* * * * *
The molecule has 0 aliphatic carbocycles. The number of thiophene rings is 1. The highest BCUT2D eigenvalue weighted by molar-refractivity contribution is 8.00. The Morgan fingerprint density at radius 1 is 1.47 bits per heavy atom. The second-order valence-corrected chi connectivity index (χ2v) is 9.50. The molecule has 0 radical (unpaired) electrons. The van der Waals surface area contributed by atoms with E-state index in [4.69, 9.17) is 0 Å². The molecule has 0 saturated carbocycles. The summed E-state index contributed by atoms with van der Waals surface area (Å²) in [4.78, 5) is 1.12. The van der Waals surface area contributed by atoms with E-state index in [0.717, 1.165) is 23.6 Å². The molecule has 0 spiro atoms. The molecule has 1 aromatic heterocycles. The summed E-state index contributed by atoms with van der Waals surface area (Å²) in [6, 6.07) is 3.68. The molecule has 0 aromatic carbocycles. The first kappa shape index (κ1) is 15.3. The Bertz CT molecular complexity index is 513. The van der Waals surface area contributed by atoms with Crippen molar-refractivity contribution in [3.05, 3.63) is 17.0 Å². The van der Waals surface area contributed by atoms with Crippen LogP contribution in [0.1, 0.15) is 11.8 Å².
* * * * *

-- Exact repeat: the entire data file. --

The molecule has 0 aliphatic carbocycles. The number of thiophene rings is 1. The highest BCUT2D eigenvalue weighted by molar-refractivity contribution is 8.00. The Morgan fingerprint density at radius 1 is 1.47 bits per heavy atom. The second-order valence-corrected chi connectivity index (χ2v) is 9.50. The molecule has 0 radical (unpaired) electrons. The van der Waals surface area contributed by atoms with E-state index in [4.69, 9.17) is 0 Å². The molecule has 0 saturated carbocycles. The summed E-state index contributed by atoms with van der Waals surface area (Å²) in [4.78, 5) is 1.12. The van der Waals surface area contributed by atoms with E-state index in [0.717, 1.165) is 23.6 Å². The molecule has 0 spiro atoms. The molecule has 1 aromatic heterocycles. The summed E-state index contributed by atoms with van der Waals surface area (Å²) in [6, 6.07) is 3.68. The molecule has 0 aromatic carbocycles. The first kappa shape index (κ1) is 15.3. The Bertz CT molecular complexity index is 513. The van der Waals surface area contributed by atoms with Crippen molar-refractivity contribution in [3.05, 3.63) is 17.0 Å². The van der Waals surface area contributed by atoms with Crippen LogP contribution in [0.1, 0.15) is 11.8 Å².